Civility - changing culture through our words and actions

This month one of our Thrive Paediatrics fellows, Jess Morgan, reflects on the impact that our words and behaviours can have and how self-reflection is the first step to changing culture.
icon: two hands shaped around a symbolic heart that has a medical cross in the middle of it

I was a junior paediatric trainee when I first experienced incivility at work. An encounter on the phone with another specialty. Raised voices and cross words. It consumed me for hours after. An overwhelming sense of discomfort. I could think of nothing else. Later that afternoon my supervisor pulled me aside.  

“I’ve just had a phone call about a conversation you had this morning. What they described is completely out of character for you. What’s going on?” 

And so, I explained how my own experiences had fuelled a disproportionate reaction, how my helplessness compounded with exhaustion and hunger had led me to say things that I regretted. He listened. Though my explanation didn’t offer any kind of excuse, perhaps it went some way to explaining why I had behaved in such an uncivil manner.

Instead of incivility and accusation, [my supervisor] offered me the chance to explain and reflect

We talked about our relationship with other specialties, the way, as a team, we communicate with them and the factors that can make incivility seem somehow permissive. Then, we made a plan, one where I would reflect and apologise. One where in future he would support me if I found similar cases challenging.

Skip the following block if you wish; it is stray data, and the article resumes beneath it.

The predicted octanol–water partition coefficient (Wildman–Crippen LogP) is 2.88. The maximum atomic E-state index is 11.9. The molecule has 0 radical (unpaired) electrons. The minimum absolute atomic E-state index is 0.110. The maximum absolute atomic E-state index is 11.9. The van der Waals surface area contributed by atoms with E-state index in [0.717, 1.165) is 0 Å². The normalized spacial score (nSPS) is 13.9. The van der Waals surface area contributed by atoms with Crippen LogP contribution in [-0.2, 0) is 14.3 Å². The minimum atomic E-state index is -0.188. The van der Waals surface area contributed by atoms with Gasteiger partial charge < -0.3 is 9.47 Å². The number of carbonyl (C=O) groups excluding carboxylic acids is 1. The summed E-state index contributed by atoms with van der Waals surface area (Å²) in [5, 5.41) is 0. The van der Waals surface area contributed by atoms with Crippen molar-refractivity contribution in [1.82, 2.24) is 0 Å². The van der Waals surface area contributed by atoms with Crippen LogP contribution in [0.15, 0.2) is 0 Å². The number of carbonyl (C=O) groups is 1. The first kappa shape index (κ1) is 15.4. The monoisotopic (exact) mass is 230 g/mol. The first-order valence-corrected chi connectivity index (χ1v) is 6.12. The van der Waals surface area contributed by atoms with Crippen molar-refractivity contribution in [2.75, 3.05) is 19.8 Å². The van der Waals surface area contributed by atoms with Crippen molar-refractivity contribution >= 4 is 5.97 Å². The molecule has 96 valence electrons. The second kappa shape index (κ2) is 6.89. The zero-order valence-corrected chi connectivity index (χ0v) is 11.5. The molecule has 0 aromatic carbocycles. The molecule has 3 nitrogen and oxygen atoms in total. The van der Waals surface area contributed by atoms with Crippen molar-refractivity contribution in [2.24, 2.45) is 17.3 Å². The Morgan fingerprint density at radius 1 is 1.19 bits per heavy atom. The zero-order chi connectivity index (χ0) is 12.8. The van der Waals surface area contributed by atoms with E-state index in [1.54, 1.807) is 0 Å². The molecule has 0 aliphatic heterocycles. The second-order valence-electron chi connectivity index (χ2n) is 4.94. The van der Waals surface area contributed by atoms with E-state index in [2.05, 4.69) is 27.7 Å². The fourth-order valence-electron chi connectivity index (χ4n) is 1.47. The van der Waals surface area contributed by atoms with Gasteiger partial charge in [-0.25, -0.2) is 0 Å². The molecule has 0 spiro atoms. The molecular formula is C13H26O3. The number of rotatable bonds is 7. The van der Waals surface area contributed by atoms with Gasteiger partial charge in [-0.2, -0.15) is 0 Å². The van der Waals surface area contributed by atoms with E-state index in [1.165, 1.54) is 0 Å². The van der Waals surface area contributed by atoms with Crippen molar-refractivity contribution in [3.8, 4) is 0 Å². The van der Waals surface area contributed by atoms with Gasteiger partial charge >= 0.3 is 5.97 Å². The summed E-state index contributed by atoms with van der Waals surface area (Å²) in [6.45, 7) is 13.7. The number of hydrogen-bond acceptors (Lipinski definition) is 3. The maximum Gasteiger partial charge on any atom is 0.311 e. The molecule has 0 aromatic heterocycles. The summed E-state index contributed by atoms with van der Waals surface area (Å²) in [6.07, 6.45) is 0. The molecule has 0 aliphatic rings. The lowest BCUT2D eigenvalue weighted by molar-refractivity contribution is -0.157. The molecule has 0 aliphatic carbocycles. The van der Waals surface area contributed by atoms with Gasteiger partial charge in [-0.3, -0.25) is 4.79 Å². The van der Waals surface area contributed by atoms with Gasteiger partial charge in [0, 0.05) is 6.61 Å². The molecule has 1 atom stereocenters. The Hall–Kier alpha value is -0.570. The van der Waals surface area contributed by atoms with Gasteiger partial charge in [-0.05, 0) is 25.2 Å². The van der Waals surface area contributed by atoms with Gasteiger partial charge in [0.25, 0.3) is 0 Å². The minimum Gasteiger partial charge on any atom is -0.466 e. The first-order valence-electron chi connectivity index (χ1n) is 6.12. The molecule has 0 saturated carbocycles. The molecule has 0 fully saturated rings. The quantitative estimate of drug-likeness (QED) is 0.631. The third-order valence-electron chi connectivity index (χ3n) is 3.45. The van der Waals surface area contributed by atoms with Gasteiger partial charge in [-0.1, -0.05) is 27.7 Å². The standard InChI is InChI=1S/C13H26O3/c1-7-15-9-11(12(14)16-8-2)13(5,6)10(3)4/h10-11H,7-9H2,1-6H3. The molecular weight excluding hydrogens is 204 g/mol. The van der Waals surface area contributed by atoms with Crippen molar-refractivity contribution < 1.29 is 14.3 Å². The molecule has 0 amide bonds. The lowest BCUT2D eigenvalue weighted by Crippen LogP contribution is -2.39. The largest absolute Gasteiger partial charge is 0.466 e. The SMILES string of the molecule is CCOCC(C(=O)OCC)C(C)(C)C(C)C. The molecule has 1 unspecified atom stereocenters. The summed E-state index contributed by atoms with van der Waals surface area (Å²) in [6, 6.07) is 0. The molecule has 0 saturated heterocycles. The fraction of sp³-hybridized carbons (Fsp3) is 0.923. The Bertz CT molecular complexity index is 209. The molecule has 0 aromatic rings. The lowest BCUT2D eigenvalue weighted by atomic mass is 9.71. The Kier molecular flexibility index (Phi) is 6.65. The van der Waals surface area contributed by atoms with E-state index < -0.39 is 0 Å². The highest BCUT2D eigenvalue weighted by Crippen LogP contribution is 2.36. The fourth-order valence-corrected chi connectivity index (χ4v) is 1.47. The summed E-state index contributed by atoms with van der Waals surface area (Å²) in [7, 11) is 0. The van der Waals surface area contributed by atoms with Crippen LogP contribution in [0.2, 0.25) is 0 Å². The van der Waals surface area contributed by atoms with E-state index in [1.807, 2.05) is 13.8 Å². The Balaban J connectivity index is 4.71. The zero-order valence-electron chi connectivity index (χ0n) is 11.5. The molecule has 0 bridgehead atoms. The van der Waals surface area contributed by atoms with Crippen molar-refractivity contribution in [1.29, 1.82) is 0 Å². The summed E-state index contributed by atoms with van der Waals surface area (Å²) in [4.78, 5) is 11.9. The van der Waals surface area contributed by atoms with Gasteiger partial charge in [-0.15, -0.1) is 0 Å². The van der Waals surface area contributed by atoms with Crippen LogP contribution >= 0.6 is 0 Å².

It’s been thirteen years since this happened and I still feel deeply ashamed and embarrassed that I behaved in this way. To the person on the end of the phone, I apologise whole heartedly. To my supervisor, I offer gratitude, because his approach was compassionate and empathic. Instead of incivility and accusation, he offered me the chance to explain and reflect. He provided me with the space to learn.  

Most of us have witnessed if not experienced incivility at work. We have seen the way it plays on our minds and makes us question our own actions and behaviours. But have we noticed the knock-on effects on the wider team and in turn, on our patients?

Civility Saves Lives is a national campaign that raises the profile of poor workplace behaviour and the devastating consequences that this can have on patient care. As part of Thrive Paediatrics, we too want to address incivility. In our workshops, and on our upcoming resource hub, we share information about things you can do locally to support people experiencing this, whilst also challenging the behaviours in a curious and compassionate manner.

But this work starts with ourselves. Let’s face it, nobody comes to work to be mean. We are all human, with feelings of frustration, stress, exhaustion etc. What matters is that we reflect and learn from our behaviour. Then, and only then, can we begin to keep ourselves in check and challenge others with compassion and kindness.  

Thrive Paediatrics is about learning from each other and empowering teams to give things a go. Have you been involved in a local or regional initiative to raise awareness and education around civility? Do you have any resources or examples to share? If so, please get in touch at and we can discuss how your experience could help others address incivility in their workplaces.